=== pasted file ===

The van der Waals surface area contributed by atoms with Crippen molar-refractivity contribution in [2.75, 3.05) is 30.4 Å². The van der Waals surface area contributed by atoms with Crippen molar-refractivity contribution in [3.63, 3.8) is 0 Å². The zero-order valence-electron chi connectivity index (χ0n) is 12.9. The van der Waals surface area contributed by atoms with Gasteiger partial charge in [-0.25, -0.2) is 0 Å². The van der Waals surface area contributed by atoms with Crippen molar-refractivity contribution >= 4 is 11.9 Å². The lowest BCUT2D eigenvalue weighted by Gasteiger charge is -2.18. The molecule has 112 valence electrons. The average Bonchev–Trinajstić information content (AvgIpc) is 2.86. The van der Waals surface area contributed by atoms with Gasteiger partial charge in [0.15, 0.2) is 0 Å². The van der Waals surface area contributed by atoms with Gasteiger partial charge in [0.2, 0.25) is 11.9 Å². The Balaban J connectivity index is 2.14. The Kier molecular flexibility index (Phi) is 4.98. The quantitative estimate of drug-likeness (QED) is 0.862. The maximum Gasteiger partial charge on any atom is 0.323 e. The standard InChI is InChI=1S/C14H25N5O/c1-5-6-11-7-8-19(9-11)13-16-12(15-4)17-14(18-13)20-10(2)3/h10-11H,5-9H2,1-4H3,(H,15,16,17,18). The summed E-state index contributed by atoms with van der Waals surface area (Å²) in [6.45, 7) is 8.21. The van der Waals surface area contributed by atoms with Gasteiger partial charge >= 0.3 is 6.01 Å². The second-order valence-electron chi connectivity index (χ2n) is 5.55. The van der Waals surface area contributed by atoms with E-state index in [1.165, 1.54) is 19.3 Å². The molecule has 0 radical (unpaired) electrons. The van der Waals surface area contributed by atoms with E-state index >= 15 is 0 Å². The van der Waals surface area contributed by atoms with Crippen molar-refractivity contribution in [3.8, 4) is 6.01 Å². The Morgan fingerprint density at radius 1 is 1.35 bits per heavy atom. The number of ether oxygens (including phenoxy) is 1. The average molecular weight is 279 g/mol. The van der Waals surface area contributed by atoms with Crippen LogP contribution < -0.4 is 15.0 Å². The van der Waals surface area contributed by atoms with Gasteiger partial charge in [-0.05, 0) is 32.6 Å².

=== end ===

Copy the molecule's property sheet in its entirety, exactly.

The van der Waals surface area contributed by atoms with Crippen molar-refractivity contribution in [2.75, 3.05) is 30.4 Å². The van der Waals surface area contributed by atoms with Crippen molar-refractivity contribution in [3.63, 3.8) is 0 Å². The zero-order valence-electron chi connectivity index (χ0n) is 12.9. The van der Waals surface area contributed by atoms with Gasteiger partial charge in [-0.25, -0.2) is 0 Å². The van der Waals surface area contributed by atoms with Crippen molar-refractivity contribution >= 4 is 11.9 Å². The lowest BCUT2D eigenvalue weighted by Gasteiger charge is -2.18. The molecule has 112 valence electrons. The average Bonchev–Trinajstić information content (AvgIpc) is 2.86. The van der Waals surface area contributed by atoms with Gasteiger partial charge in [0.15, 0.2) is 0 Å². The van der Waals surface area contributed by atoms with Gasteiger partial charge in [0.2, 0.25) is 11.9 Å². The Balaban J connectivity index is 2.14. The Kier molecular flexibility index (Phi) is 4.98. The quantitative estimate of drug-likeness (QED) is 0.862. The maximum Gasteiger partial charge on any atom is 0.323 e. The standard InChI is InChI=1S/C14H25N5O/c1-5-6-11-7-8-19(9-11)13-16-12(15-4)17-14(18-13)20-10(2)3/h10-11H,5-9H2,1-4H3,(H,15,16,17,18). The summed E-state index contributed by atoms with van der Waals surface area (Å²) in [6.45, 7) is 8.21. The van der Waals surface area contributed by atoms with Gasteiger partial charge >= 0.3 is 6.01 Å². The second-order valence-electron chi connectivity index (χ2n) is 5.55. The van der Waals surface area contributed by atoms with E-state index in [1.165, 1.54) is 19.3 Å². The molecule has 0 radical (unpaired) electrons. The van der Waals surface area contributed by atoms with E-state index >= 15 is 0 Å². The van der Waals surface area contributed by atoms with Crippen molar-refractivity contribution in [3.8, 4) is 6.01 Å². The Morgan fingerprint density at radius 1 is 1.35 bits per heavy atom. The number of ether oxygens (including phenoxy) is 1. The average molecular weight is 279 g/mol. The van der Waals surface area contributed by atoms with Crippen LogP contribution < -0.4 is 15.0 Å². The van der Waals surface area contributed by atoms with Gasteiger partial charge in [-0.05, 0) is 32.6 Å².